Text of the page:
In reality, SATs results and Ofsted gradings have always owed more to child poverty than teacher performance.

Recent research has confirmed that schools where a high number of pupils are entitled to free school meals are far more likely to be deemed ‘inadequate’ than schools without those levels of poverty. Reversing austerity more generally is essential to improve educational outcomes too.

Reversing Tory Cuts
With polling showing that school cuts are an important issue for voters, it’s not surprising that all the main parties are promising more money for schools. But who can be believed?

The Conservative / Liberal Democrat coalition was responsible for year-on-year cuts in the proportion of UK GDP spent on education from 2010 onwards. Until recently, the Tories largely denied that school cuts were an issue. In 2018, the then Tory Education Secretary, Damian Hinds, had to apologise when he was reported to the UK Statistics Authority for making false claims about government school spending!

Knowing a General Election was on the cards, Johnson promised schools would have “£14 billion additional funding over the next three years”. However, once inflation and triple-counting is taken into account, the pledge is actually more like £4.3 billion a year.

That’s not even enough to reverse the cuts suffered since 2010, let alone to increase spending to genuinely improve education. 83% of schools would still have less money per pupil in real terms next year than they had in 2015.

Angela Rayner has promised that “A Labour government will fully reverse Tory cuts and give our schools the funding they need to ensure every child gets a good education”. Shadow Chancellor John McDonnell has pledged that schools will receive some of Labour’s proposed £150 billion ‘social transformation fund’ for upgrade work.

These are policies which every parent, school student and member of staff will be hoping – and expecting – a Labour government to carry out.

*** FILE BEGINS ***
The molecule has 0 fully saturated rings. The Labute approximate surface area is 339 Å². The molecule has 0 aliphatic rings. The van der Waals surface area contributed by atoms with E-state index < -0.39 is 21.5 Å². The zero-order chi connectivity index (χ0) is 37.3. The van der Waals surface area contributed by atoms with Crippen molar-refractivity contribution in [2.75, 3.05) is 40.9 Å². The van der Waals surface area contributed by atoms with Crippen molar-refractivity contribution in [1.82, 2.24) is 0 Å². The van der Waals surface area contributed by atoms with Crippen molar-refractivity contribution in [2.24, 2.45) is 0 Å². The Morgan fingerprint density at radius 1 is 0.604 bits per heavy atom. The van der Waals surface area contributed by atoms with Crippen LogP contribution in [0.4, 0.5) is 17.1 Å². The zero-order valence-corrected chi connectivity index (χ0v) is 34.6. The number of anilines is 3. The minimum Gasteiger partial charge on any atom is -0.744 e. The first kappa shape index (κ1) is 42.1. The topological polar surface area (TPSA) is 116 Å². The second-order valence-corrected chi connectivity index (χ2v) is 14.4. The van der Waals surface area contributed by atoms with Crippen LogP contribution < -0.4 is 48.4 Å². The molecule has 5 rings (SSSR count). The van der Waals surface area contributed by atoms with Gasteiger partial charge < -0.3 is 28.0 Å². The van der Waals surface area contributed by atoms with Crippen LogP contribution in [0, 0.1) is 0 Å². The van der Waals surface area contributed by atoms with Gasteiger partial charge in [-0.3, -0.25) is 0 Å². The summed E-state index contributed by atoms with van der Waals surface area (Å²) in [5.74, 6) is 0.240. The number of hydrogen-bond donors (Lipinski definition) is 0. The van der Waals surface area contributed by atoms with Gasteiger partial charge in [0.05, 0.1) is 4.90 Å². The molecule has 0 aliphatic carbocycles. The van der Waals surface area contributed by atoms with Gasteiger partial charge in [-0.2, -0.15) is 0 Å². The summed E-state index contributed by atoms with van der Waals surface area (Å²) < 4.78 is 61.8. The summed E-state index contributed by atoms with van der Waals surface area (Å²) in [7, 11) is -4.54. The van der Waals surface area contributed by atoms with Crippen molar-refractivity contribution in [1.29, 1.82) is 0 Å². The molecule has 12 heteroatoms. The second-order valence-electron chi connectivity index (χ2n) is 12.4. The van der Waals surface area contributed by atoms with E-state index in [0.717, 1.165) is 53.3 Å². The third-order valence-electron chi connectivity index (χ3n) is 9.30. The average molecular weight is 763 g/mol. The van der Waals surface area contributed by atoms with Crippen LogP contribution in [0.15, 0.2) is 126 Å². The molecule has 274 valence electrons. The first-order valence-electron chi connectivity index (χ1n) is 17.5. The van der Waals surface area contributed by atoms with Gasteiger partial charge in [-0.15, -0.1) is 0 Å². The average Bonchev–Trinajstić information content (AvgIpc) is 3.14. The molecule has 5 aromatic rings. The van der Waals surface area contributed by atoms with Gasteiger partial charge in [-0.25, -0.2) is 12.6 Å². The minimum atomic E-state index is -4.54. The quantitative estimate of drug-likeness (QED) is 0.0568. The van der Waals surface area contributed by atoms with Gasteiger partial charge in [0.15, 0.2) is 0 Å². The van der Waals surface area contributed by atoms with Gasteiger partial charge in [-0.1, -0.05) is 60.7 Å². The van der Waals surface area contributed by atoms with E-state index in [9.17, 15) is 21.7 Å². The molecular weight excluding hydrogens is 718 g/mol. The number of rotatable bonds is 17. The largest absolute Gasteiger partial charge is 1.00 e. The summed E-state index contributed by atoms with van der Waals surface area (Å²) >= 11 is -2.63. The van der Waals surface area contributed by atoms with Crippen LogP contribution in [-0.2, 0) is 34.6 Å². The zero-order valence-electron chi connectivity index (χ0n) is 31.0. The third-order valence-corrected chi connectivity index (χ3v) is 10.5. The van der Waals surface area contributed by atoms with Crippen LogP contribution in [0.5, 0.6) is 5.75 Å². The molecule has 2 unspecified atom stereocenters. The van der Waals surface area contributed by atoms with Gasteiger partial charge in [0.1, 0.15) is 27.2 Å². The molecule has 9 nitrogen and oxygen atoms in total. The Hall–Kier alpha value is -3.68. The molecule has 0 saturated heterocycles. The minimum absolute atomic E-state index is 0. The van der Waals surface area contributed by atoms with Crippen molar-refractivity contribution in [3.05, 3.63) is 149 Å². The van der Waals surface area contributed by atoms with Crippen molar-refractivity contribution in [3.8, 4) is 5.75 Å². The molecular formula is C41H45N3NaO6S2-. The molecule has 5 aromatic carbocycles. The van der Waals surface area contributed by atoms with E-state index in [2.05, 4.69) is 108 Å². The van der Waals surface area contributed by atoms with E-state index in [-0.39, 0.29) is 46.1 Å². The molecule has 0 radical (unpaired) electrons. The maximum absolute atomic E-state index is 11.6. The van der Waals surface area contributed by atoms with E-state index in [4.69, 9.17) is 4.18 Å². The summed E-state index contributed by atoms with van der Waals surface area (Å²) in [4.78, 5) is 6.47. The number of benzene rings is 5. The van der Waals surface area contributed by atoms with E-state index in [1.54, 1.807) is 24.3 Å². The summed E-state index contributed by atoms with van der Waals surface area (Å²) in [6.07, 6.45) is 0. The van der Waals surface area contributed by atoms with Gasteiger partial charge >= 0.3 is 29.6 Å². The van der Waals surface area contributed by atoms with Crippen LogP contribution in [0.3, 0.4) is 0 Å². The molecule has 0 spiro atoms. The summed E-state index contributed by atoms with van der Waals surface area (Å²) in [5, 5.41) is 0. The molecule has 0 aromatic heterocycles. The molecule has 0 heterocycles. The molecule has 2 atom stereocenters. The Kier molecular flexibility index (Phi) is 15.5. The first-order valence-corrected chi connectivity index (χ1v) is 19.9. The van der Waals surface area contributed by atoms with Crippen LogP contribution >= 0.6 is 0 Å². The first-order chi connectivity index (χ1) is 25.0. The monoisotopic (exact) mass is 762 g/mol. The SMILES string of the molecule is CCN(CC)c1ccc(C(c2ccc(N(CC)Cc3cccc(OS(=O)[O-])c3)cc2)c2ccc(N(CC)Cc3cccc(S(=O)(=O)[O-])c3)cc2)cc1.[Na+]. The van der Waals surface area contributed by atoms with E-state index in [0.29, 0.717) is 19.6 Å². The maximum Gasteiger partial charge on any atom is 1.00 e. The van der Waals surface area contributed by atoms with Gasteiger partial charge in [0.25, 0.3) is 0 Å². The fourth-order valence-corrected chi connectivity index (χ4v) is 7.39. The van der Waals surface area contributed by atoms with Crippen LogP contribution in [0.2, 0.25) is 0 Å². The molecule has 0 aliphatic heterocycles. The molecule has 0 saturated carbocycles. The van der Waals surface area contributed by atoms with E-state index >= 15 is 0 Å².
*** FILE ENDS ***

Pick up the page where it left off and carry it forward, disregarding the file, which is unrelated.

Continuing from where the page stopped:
Standing Firm for Education: how to defend reforms

Education will be one of the key issues that could determine the outcome of the General Election. If Labour boldly campaigns to reverse school cuts and end tuition fees, SATs and Ofsted, it could help convince both working-class and middle-class voters to back a Corbyn government. 

But the real test would then follow – to stand up to big business and implement Corbyn’s manifesto commitments.

Where’s the money?
Corbyn’s has previously proposed to pay for greater education spending through a small increase in corporation tax from its present very low 19%. It’s not a radical step. Even back in 2010, the standard rate was 28%. In 1979, it was 52%!

Nevertheless, any attempt to divert more wealth towards “the many not the few” will be resisted by the capitalist class. Already, financial institutions - who will be piling on the pressure against the background of a likely world recession - are saying it would result in lower investment in Britain, and so fewer jobs and lower growth.

Increased tax rates would also be met with further tax avoidance and evasion by big business. Of course, the best way to combat that, and to genuinely control the economy, would be to nationalise the main firms and financial institutions under democratic workers’ control and management.

It seems likely that the Labour election manifesto will pledge to end fee-paying 'independent' schools’ spurious 'charitable status'. A further route to provide additional resources for state education would be to implement the policy also agreed by Labour Party Conference to redistribute their resources across state education.

To be carried out successfully, a Labour government would need to assure staff in independent schools that their jobs and conditions were secure.